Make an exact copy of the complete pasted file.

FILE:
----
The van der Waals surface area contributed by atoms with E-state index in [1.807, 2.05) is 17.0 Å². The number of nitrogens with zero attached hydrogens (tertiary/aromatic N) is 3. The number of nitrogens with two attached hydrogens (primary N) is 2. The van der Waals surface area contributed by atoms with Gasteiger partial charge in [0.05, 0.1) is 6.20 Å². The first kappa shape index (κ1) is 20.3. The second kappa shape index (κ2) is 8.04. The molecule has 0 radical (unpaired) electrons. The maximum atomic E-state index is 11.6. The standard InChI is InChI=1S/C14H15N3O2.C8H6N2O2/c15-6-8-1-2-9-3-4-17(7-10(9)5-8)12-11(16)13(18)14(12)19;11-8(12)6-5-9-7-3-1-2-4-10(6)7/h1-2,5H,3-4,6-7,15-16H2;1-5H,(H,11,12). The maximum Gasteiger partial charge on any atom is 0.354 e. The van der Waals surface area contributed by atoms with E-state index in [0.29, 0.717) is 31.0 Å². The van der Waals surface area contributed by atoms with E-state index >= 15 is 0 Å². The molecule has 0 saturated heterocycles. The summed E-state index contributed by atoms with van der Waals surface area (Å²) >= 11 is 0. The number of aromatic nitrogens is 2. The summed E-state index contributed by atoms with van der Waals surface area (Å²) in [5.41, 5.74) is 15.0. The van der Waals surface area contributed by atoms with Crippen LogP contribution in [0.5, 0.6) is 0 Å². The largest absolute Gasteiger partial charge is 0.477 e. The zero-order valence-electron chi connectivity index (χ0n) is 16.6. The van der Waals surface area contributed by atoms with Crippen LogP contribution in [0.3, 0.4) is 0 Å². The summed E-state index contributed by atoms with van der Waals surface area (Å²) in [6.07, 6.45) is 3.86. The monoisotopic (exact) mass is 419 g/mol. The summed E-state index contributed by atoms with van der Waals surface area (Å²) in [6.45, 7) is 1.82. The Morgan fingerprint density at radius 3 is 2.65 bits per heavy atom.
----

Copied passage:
The van der Waals surface area contributed by atoms with E-state index in [1.807, 2.05) is 17.0 Å². The number of nitrogens with zero attached hydrogens (tertiary/aromatic N) is 3. The number of nitrogens with two attached hydrogens (primary N) is 2. The van der Waals surface area contributed by atoms with Gasteiger partial charge in [0.05, 0.1) is 6.20 Å². The first kappa shape index (κ1) is 20.3. The second kappa shape index (κ2) is 8.04. The molecule has 0 radical (unpaired) electrons. The maximum atomic E-state index is 11.6. The standard InChI is InChI=1S/C14H15N3O2.C8H6N2O2/c15-6-8-1-2-9-3-4-17(7-10(9)5-8)12-11(16)13(18)14(12)19;11-8(12)6-5-9-7-3-1-2-4-10(6)7/h1-2,5H,3-4,6-7,15-16H2;1-5H,(H,11,12). The maximum Gasteiger partial charge on any atom is 0.354 e. The van der Waals surface area contributed by atoms with E-state index in [0.29, 0.717) is 31.0 Å². The van der Waals surface area contributed by atoms with E-state index >= 15 is 0 Å². The molecule has 0 saturated heterocycles. The summed E-state index contributed by atoms with van der Waals surface area (Å²) >= 11 is 0. The number of aromatic nitrogens is 2. The summed E-state index contributed by atoms with van der Waals surface area (Å²) in [5.41, 5.74) is 15.0. The van der Waals surface area contributed by atoms with Crippen LogP contribution in [0.5, 0.6) is 0 Å². The largest absolute Gasteiger partial charge is 0.477 e. The zero-order valence-electron chi connectivity index (χ0n) is 16.6. The van der Waals surface area contributed by atoms with Crippen LogP contribution in [0.3, 0.4) is 0 Å². The summed E-state index contributed by atoms with van der Waals surface area (Å²) in [6.07, 6.45) is 3.86. The monoisotopic (exact) mass is 419 g/mol. The summed E-state index contributed by atoms with van der Waals surface area (Å²) in [6.45, 7) is 1.82. The Morgan fingerprint density at radius 3 is 2.65 bits per heavy atom.